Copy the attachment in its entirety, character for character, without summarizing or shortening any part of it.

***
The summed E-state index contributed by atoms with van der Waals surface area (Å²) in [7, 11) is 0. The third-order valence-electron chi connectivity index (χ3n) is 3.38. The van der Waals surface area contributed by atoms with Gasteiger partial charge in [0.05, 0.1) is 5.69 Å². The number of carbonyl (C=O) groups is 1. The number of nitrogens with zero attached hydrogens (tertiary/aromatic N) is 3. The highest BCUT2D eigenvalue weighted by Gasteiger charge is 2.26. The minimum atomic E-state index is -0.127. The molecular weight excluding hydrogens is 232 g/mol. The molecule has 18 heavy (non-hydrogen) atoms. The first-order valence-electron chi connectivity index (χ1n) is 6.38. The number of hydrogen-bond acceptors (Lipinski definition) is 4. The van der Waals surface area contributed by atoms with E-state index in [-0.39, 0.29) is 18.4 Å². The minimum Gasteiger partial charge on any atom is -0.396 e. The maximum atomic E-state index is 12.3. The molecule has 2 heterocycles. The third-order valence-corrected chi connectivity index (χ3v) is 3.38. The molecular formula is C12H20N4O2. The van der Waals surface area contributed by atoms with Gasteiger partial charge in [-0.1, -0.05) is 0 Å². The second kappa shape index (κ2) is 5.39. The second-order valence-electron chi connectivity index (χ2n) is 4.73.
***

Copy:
The summed E-state index contributed by atoms with van der Waals surface area (Å²) in [7, 11) is 0. The third-order valence-electron chi connectivity index (χ3n) is 3.38. The van der Waals surface area contributed by atoms with Gasteiger partial charge in [0.05, 0.1) is 5.69 Å². The number of carbonyl (C=O) groups is 1. The number of nitrogens with zero attached hydrogens (tertiary/aromatic N) is 3. The highest BCUT2D eigenvalue weighted by Gasteiger charge is 2.26. The minimum atomic E-state index is -0.127. The molecular weight excluding hydrogens is 232 g/mol. The molecule has 18 heavy (non-hydrogen) atoms. The first-order valence-electron chi connectivity index (χ1n) is 6.38. The number of hydrogen-bond acceptors (Lipinski definition) is 4. The van der Waals surface area contributed by atoms with E-state index in [-0.39, 0.29) is 18.4 Å². The minimum Gasteiger partial charge on any atom is -0.396 e. The maximum atomic E-state index is 12.3. The molecule has 2 heterocycles. The third-order valence-corrected chi connectivity index (χ3v) is 3.38. The molecular formula is C12H20N4O2. The van der Waals surface area contributed by atoms with Gasteiger partial charge in [-0.1, -0.05) is 0 Å². The second kappa shape index (κ2) is 5.39. The second-order valence-electron chi connectivity index (χ2n) is 4.73.